“No! Look, there are reasons for everything that is happening right now – and you are where you must be for.” Helen paused, her eyes partially closing. “As was revealed to you before I found you.”
Revealed? What revealed? The rope burns on Annabelle’s still ached from her confinement – thanks to the medication Helen had put in the cookie that caused all this problem in the first place.
“You’re crazy!” she sobbed.
“Remember – before you awoke. You dreamed of being powerful of. Of your destiny to keep these woods intact, safe.”
Annabelle shook her head wildly. “No! No!”
“Forces are coming together,” Helen touched Annabelle’s face and the 15-year-old backed away. “The woods are . . . . .”
Her words were lost as Annabelle rushed off into the woods, branches snapping underneath her flying feet, trying to get somewhere, anywhere away from Helen. She had to find a way across the gap between the school and the woods. She must.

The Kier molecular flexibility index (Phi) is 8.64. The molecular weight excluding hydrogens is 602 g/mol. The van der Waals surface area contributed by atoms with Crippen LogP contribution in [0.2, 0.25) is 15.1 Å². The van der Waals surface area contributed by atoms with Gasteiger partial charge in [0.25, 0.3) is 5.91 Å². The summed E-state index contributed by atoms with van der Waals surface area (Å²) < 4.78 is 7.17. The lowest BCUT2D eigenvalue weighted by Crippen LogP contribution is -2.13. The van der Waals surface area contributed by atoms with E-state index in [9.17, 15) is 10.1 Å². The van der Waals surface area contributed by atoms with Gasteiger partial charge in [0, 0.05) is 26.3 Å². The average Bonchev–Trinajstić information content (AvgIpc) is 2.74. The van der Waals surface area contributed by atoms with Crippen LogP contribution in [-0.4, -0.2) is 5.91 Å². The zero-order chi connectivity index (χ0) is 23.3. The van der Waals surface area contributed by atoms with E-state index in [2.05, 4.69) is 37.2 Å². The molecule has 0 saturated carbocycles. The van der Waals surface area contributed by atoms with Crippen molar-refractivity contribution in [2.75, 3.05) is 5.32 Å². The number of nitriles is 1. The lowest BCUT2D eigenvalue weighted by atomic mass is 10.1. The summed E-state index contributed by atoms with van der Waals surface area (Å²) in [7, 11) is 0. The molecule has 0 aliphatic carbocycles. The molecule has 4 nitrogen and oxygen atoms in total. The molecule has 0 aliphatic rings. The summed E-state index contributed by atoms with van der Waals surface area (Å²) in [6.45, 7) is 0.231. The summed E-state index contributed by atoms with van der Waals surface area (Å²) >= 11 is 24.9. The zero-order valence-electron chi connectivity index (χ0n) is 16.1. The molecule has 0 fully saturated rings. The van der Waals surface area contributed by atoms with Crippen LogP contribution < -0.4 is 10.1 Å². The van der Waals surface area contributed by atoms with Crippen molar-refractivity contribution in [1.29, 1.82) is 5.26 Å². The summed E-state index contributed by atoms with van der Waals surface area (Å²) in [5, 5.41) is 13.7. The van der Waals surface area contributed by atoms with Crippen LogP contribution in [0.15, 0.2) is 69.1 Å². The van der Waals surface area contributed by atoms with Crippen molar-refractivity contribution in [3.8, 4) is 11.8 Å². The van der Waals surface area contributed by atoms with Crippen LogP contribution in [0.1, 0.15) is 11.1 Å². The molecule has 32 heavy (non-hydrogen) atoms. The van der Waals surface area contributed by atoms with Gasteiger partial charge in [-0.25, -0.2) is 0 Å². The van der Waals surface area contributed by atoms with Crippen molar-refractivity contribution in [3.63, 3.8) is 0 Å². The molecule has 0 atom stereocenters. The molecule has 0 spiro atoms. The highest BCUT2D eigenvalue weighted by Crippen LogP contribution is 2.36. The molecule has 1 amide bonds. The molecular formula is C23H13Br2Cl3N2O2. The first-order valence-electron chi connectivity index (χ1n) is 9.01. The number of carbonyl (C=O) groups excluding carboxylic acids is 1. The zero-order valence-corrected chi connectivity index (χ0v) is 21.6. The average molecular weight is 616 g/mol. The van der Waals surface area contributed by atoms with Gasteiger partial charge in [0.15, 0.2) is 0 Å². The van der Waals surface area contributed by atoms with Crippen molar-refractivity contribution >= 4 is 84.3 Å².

The next morning Albert Beaumont Oliver III sat in his ornate office overlooking the school and woods and smiled as he briefly conversed with on the phone.
Last night’s weather of bringing down trees and creating havoc throughout the woods was the greatest gift Mother Nature could have given him.
Old growth timber, bah!
He smirked as he imagined Joseph Yanity’s face when his heavy machinery arrived later in the day. He didn’t give a rat’s ass about the tribe’s usage of old growth cedar for their ceremonial buildings and canoes and way of life.
It was in his view a worthless way of life that must cease. His will would prevail in progress, with hundreds of feet of boards milled, used to make decks and fences, particularly fences.
He chortled. Fences made good neighbors, indeed. All the green dollars to be made, that would soon enhance his coffers from the sales of the timber, the golf course to be, sketched out on paper, that would attract the greats of the golfing world to come here and play on immaculately groomed grounds.
He rubbed his hands together in glee. Soon!